"There is one thing every painter must do and this is to know his environment ..... and achieve a proper balance between the technical means and the emotional expression."
Carl Schaefer, a Canadian regionalist artist and teacher, painted scenes of rural southern Ontario. The farm environment of Grey County and his personal relationship to the land inspired his best work.
Schaefer studied at the Ontario College of Art from 1921 under the Group of Seven painters, Arthur Lismer and J.E.H. MacDonald. He later free-lanced as a commercial artist. In 1930, Schaefer began teaching at the Central Technical School in Toronto. During the Depression, Schaefer returned with his family on his holidays to Hanover. From 1948 to 1970, he taught at OCA (Ontario College of Art).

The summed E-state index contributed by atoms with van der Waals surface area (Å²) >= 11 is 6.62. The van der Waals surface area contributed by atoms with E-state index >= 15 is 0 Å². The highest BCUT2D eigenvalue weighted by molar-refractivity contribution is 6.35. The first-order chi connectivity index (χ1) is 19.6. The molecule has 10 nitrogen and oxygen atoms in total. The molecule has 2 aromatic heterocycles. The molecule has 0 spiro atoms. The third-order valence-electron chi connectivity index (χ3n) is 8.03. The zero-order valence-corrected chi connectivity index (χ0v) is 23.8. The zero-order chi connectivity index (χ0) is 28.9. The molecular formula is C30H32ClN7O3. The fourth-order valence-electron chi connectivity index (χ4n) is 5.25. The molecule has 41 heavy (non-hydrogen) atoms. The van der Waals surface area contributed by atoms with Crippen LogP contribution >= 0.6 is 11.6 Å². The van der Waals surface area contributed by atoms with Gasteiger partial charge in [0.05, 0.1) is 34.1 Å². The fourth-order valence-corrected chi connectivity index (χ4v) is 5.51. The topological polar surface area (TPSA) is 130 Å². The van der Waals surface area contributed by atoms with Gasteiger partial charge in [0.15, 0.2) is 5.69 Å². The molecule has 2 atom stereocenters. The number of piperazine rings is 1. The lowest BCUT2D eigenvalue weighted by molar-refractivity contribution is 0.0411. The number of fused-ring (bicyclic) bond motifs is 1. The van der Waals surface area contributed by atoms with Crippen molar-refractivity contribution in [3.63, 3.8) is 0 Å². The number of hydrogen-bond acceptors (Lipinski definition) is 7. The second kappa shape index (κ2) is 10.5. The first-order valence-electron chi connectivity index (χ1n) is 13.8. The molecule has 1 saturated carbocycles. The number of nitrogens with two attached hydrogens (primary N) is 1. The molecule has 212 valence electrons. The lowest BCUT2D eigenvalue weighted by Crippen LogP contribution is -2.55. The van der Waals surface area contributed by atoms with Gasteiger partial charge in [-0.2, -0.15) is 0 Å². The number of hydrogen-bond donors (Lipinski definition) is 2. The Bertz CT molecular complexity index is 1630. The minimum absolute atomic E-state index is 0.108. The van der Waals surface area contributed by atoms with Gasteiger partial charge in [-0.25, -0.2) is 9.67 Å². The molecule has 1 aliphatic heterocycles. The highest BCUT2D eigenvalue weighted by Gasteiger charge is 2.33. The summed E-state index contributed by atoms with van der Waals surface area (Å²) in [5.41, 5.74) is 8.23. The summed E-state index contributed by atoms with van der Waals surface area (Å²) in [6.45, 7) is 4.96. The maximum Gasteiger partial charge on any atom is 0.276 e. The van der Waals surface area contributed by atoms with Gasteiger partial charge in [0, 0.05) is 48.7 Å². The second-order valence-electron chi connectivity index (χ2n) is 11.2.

In his earliest works, Schaefer showed a great interest in such Northern European sixteenth century painters as Pieter Bruegel. From 1932-42 his work was marked by a transition from a decorative/ geometric style to a realistic, occasionally allegorical approach to landscape and still life.
In 1937, stimulated by an interest in drawing, Schaefer turned to watercolour, a medium that had the added advantages of speed, immediacy, and low cost.
From 1943-46, Schaefer worked as an official war artist with the RCAF (Royal Canadian Air Force). This experience darkened his vision, but by the 1950s he was again painting in a broad, lyrical spirit in the countryside around Hanover and in neighboring Wellington and Waterloo counties.
During his lifetime, Schaefer was the recipient of numerous awards and honours.